Windows 7 Mainstream Support Ends - InformationWeek

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1/13/2015
04:05 PM
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Windows 7 Mainstream Support Ends

Microsoft ends free support and feature updates for Windows 7, but promises to continue fixing security flaws until 2020.

Microsoft Office Mobile: Right For You?
Microsoft Office Mobile: Right For You?
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Microsoft is pulling the plug on mainstream support for Windows 7 Service Pack (SP) 1. It's not exactly welcome news, but it's not as bad as it sounds.

As Windows 7 transitions from mainstream support into a period of extended support, users will lose the benefits of free incident support, warranty claims, design changes, and feature requests. In addition, the OS will not receive any significant updates going forward.

Microsoft will continue to provide free security updates for its products through extended support, so Windows 7 devices will continue to receive notifications and fixes when security flaws are discovered. This support is expected to end on January 14, 2020, when Microsoft shuts down Windows 7 for good.

The end of mainstream support for Windows 7 comes five years after its launch in October 2009. It was a welcome upgrade to Windows Vista and is still often preferred by those who aren't used to the Windows 8 interface.

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In April 2014, Microsoft announced its intentions to end mainstream support for Windows 7, which was supplanted by Windows 8 in 2012. Microsoft took bigger steps to phase out Windows 7 on October 31, 2014, when it stopped selling consumer versions of the OS to equipment manufacturers.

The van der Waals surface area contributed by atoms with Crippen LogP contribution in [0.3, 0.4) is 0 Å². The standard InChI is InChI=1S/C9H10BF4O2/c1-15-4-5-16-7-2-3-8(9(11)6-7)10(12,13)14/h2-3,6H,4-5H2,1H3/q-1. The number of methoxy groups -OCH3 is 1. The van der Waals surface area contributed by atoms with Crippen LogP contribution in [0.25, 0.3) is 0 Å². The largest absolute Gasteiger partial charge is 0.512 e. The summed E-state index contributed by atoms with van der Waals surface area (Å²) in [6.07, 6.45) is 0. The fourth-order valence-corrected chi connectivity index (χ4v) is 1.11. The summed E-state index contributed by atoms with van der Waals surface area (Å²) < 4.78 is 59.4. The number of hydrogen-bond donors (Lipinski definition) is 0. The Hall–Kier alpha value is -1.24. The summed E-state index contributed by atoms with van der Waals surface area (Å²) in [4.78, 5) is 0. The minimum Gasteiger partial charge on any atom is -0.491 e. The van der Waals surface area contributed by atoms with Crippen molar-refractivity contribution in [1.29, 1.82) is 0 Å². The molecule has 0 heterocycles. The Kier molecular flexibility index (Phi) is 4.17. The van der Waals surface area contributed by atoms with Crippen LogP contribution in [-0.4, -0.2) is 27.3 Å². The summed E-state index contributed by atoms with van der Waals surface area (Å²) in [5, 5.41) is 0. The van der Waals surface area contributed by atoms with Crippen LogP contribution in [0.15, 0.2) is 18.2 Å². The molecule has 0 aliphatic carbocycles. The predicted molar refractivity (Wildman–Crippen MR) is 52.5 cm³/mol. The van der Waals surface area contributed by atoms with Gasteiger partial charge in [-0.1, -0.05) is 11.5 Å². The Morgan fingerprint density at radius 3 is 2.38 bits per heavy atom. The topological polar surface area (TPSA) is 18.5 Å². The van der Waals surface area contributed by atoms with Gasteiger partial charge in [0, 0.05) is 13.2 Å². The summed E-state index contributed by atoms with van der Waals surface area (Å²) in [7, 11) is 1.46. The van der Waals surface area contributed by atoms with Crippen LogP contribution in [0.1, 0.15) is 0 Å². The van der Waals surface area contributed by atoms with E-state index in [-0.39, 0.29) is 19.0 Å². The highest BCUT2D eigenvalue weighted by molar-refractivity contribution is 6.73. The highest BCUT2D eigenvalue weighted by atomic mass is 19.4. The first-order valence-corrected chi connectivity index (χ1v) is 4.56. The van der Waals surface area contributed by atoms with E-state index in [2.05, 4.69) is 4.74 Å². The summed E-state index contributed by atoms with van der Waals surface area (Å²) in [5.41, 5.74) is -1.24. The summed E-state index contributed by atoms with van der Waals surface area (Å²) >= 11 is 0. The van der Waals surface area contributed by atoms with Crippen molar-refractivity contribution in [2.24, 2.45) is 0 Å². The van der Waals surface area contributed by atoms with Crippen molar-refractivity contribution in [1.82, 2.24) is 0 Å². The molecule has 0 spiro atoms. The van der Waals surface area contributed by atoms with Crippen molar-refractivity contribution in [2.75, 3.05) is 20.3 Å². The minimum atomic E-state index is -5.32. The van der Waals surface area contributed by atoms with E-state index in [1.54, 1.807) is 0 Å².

Business computers running Windows 7 are still available to customers. Microsoft has not announced when Windows 7 Pro will no longer be sent to retailers or manufacturers, but has said it will give one year's notice prior to that date, according to ZDNet.

Even after the releases of Windows 8 and Windows 8.1, Windows 7 continues to hold more than 50% of the global operating system market share. Users who want to receive security updates past the 2020 deadline will need a newer operating system.

The next wave of Microsoft's operating system, Windows 10, is due to premier in mid-2015. Those looking forward to learning about what Microsoft has in store should mark their calendars for January 21, when further announcements are expected at Windows 10: The Next Chapter in Redmond, Wash.

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Kelly Sheridan is the Staff Editor at Dark Reading, where she focuses on cybersecurity news and analysis. She is a business technology journalist who previously reported for InformationWeek, where she covered Microsoft, and Insurance & Technology, where she covered financial ... View Full Bio

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jastroff
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jastroff,
User Rank: Ninja
1/13/2015 | 6:53:42 PM
Re: Out With the Old?
@Curt -- yes, Windows 7 is Vista fully baked. I still use it, and like it, and will stick with it a while longer. I have enugh other devices running other OSs in this house. Transitioning large IT clients is another story, however.